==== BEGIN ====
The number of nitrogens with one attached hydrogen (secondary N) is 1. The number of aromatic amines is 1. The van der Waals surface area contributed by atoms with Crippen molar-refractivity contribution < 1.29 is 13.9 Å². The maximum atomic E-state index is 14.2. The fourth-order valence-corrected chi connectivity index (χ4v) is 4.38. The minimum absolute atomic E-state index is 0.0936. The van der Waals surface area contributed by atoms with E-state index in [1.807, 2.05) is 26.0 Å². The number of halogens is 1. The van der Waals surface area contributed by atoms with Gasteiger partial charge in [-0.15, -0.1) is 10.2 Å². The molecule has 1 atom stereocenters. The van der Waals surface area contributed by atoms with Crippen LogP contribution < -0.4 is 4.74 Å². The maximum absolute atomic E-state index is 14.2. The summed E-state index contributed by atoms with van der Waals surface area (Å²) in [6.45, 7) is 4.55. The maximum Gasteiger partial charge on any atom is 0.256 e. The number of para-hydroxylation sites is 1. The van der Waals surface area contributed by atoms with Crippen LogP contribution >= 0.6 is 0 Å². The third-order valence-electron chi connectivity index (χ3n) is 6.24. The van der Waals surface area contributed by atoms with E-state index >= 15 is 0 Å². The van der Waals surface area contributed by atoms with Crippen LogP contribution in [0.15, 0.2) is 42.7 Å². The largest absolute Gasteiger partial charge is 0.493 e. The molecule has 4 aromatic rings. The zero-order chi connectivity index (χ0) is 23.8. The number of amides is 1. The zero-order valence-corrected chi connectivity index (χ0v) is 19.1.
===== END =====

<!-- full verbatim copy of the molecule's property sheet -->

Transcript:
The number of nitrogens with one attached hydrogen (secondary N) is 1. The number of aromatic amines is 1. The van der Waals surface area contributed by atoms with Crippen molar-refractivity contribution < 1.29 is 13.9 Å². The maximum atomic E-state index is 14.2. The fourth-order valence-corrected chi connectivity index (χ4v) is 4.38. The minimum absolute atomic E-state index is 0.0936. The van der Waals surface area contributed by atoms with E-state index in [1.807, 2.05) is 26.0 Å². The number of halogens is 1. The van der Waals surface area contributed by atoms with Gasteiger partial charge in [-0.15, -0.1) is 10.2 Å². The molecule has 1 atom stereocenters. The van der Waals surface area contributed by atoms with Crippen LogP contribution < -0.4 is 4.74 Å². The maximum absolute atomic E-state index is 14.2. The summed E-state index contributed by atoms with van der Waals surface area (Å²) in [6.45, 7) is 4.55. The maximum Gasteiger partial charge on any atom is 0.256 e. The number of para-hydroxylation sites is 1. The van der Waals surface area contributed by atoms with Crippen LogP contribution >= 0.6 is 0 Å². The third-order valence-electron chi connectivity index (χ3n) is 6.24. The van der Waals surface area contributed by atoms with E-state index >= 15 is 0 Å². The van der Waals surface area contributed by atoms with Crippen LogP contribution in [0.15, 0.2) is 42.7 Å². The largest absolute Gasteiger partial charge is 0.493 e. The molecule has 4 aromatic rings. The zero-order chi connectivity index (χ0) is 23.8. The number of amides is 1. The zero-order valence-corrected chi connectivity index (χ0v) is 19.1.